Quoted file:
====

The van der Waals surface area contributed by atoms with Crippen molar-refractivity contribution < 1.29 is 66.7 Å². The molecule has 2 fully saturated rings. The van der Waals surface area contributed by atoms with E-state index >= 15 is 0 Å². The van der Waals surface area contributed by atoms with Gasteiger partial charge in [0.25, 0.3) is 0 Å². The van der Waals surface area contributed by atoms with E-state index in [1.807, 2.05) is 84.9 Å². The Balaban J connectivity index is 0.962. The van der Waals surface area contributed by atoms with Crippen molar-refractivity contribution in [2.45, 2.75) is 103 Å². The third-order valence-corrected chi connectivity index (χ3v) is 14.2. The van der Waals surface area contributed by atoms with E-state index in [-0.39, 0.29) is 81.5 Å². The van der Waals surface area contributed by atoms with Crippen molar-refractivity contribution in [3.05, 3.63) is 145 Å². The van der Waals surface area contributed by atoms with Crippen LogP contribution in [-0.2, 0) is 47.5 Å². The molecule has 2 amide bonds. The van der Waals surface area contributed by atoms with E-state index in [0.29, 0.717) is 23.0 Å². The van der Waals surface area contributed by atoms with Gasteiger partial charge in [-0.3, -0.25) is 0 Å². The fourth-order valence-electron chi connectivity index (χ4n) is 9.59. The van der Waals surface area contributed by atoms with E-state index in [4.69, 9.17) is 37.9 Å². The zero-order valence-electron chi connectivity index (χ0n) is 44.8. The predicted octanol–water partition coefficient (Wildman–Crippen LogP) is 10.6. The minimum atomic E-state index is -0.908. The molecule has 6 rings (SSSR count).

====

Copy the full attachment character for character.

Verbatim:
The van der Waals surface area contributed by atoms with Crippen molar-refractivity contribution < 1.29 is 66.7 Å². The molecule has 2 fully saturated rings. The van der Waals surface area contributed by atoms with E-state index >= 15 is 0 Å². The van der Waals surface area contributed by atoms with Gasteiger partial charge in [0.25, 0.3) is 0 Å². The van der Waals surface area contributed by atoms with E-state index in [1.807, 2.05) is 84.9 Å². The Balaban J connectivity index is 0.962. The van der Waals surface area contributed by atoms with Crippen molar-refractivity contribution in [2.45, 2.75) is 103 Å². The third-order valence-corrected chi connectivity index (χ3v) is 14.2. The van der Waals surface area contributed by atoms with E-state index in [-0.39, 0.29) is 81.5 Å². The van der Waals surface area contributed by atoms with Crippen molar-refractivity contribution in [3.05, 3.63) is 145 Å². The van der Waals surface area contributed by atoms with Crippen LogP contribution in [-0.2, 0) is 47.5 Å². The molecule has 2 amide bonds. The van der Waals surface area contributed by atoms with E-state index in [0.29, 0.717) is 23.0 Å². The van der Waals surface area contributed by atoms with Gasteiger partial charge in [-0.3, -0.25) is 0 Å². The fourth-order valence-electron chi connectivity index (χ4n) is 9.59. The van der Waals surface area contributed by atoms with E-state index in [4.69, 9.17) is 37.9 Å². The zero-order valence-electron chi connectivity index (χ0n) is 44.8. The predicted octanol–water partition coefficient (Wildman–Crippen LogP) is 10.6. The minimum atomic E-state index is -0.908. The molecule has 6 rings (SSSR count).